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Kite Lake Triple is a “race amongst friends” atop Colorado’s high-altitude playground

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A runner approaches the final saddle, with Mount Bross just ahead. Photo by Deni Béchard. Check out a full gallery of photos below.

At the 12,000-foot trailhead, the air feels thin. The mountains rise sharply on three sides around Kite Lake, a small body of water shaped like its namesake, about two hours west of Denver. By 8 a.m., when the race starts, the sky is bright but the sunlight has yet to reach the runners. Though it’s mid-September, their breath mists, and the slopes are threaded with snow.

Of the 70 competitors in this unsupported, fee-free race, almost no one starts out running—it’s steep and high from start to finish. The Kite Lake Triple trail makes a 7.75-mile loop over four 14ers (mountains over 14,000 feet) with a combined ascent of more than 3,500 feet.

Ian Leirfallom, 34, created the race in 2012 because of his personal connection to the land. He grew up in Boulder, but his father bought property near Alma, the town closest to Kite Lake. Leirfallom spent summers outdoors—running, biking, cliff jumping. In the winters, his father drove him and his brother up Mount Democrat in a jeep (it was legal back then), and the boys skied down.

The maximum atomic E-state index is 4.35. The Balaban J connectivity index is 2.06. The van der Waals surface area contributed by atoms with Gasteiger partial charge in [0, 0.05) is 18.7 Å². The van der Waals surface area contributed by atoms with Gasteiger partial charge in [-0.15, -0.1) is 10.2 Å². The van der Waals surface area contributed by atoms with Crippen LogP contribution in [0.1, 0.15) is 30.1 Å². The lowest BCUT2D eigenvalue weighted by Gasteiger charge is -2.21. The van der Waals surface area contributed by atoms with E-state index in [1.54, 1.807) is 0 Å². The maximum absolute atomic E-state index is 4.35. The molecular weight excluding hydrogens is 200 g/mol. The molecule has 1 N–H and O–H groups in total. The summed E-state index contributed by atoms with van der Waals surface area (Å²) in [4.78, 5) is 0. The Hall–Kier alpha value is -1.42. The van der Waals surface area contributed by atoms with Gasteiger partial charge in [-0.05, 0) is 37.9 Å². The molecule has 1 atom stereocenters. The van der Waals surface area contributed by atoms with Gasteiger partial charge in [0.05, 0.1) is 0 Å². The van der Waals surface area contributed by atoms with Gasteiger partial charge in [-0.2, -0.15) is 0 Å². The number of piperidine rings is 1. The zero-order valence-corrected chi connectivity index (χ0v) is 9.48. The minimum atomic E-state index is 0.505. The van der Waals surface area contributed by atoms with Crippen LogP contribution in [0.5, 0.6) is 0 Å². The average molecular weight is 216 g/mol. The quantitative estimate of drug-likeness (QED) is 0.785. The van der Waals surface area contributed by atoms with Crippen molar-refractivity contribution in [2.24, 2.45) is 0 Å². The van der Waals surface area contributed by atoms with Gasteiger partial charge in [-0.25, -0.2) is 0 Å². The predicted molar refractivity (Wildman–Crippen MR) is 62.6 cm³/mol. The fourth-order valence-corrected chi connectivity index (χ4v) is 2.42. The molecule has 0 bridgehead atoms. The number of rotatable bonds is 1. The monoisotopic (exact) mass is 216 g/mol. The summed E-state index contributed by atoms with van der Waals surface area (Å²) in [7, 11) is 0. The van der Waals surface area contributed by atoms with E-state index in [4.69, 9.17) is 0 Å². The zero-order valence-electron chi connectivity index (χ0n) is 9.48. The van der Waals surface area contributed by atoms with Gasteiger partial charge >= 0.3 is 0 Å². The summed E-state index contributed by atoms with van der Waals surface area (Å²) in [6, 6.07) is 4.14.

But after high school, while living in Boulder, then Durango, Leirfallom became involved in crime: marijuana cultivation, which was still a criminal activity in Colorado at that time, as well as breaking and entering. “By the time I was 22, I’d been in and out of jail too many times to count, and I was already a two-time convicted felon,” he says. “Those mountains were memories of a life once passed.”

Only with his brother’s support—the two of them taking trips skiing, hiking and mountain biking—did Leirfallom decide to change his life. In 2005, after graduating college with honors and teaching himself to make a living on the stock market, Leirfallom moved to Breckenridge, a short drive from his family’s cabin in Alma. He used the mountains around Kite Lake to clear his mind, ground himself and get healthier. He first hiked them, then began running them. His first recorded time on the 7.75-mile loop was 3:45.

Over the next year, he lowered it to 2:45, then 2:25. “I felt like a changed man,” he says, “alive again, like I could do something special and unique—and it wasn’t illegal.”

Late one afternoon, in July 2012, Leirfallom and a friend, Nic Nolan, were drinking Miller High Life and Jameson Whiskey at their favorite Breckenridge establishment, the Dredge Boat Restaurant and Bar. Leirfallom shared the idea of having a race among friends. Nolan bit and they started calling people while still at the bar. The first race consisted of 20 close friends. Teague Holmes won at 2:00, and Leirfallom came in second.

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All photos of the 2013 Kite Lake Triple by Deni Béchard.

Triple Plus One